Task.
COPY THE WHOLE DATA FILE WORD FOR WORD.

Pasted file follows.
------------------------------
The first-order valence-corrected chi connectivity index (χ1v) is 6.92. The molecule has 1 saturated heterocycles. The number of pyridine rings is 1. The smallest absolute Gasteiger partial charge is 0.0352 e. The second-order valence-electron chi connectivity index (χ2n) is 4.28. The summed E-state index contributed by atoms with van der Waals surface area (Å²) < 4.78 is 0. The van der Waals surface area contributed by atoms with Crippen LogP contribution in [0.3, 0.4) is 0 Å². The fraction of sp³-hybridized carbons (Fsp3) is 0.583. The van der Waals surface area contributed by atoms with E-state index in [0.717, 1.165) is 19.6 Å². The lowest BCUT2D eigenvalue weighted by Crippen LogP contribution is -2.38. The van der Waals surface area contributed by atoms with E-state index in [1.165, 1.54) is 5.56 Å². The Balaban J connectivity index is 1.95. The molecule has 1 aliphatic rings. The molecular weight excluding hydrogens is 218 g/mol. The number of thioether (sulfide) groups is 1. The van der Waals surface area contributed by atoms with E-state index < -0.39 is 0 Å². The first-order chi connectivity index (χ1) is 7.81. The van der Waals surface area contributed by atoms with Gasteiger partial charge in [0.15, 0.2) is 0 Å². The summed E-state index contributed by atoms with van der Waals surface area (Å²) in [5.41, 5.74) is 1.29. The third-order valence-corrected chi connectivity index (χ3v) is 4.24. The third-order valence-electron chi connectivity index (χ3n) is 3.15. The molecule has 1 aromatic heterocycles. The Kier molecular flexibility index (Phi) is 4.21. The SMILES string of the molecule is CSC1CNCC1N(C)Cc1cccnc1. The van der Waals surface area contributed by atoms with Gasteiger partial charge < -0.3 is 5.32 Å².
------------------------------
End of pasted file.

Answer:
The first-order valence-corrected chi connectivity index (χ1v) is 6.92. The molecule has 1 saturated heterocycles. The number of pyridine rings is 1. The smallest absolute Gasteiger partial charge is 0.0352 e. The second-order valence-electron chi connectivity index (χ2n) is 4.28. The summed E-state index contributed by atoms with van der Waals surface area (Å²) < 4.78 is 0. The van der Waals surface area contributed by atoms with Crippen LogP contribution in [0.3, 0.4) is 0 Å². The fraction of sp³-hybridized carbons (Fsp3) is 0.583. The van der Waals surface area contributed by atoms with E-state index in [0.717, 1.165) is 19.6 Å². The lowest BCUT2D eigenvalue weighted by Crippen LogP contribution is -2.38. The van der Waals surface area contributed by atoms with E-state index in [1.165, 1.54) is 5.56 Å². The Balaban J connectivity index is 1.95. The molecule has 1 aliphatic rings. The molecular weight excluding hydrogens is 218 g/mol. The number of thioether (sulfide) groups is 1. The van der Waals surface area contributed by atoms with E-state index < -0.39 is 0 Å². The first-order chi connectivity index (χ1) is 7.81. The van der Waals surface area contributed by atoms with Gasteiger partial charge in [0.15, 0.2) is 0 Å². The summed E-state index contributed by atoms with van der Waals surface area (Å²) in [5.41, 5.74) is 1.29. The third-order valence-corrected chi connectivity index (χ3v) is 4.24. The third-order valence-electron chi connectivity index (χ3n) is 3.15. The molecule has 1 aromatic heterocycles. The Kier molecular flexibility index (Phi) is 4.21. The SMILES string of the molecule is CSC1CNCC1N(C)Cc1cccnc1. The van der Waals surface area contributed by atoms with Gasteiger partial charge < -0.3 is 5.32 Å².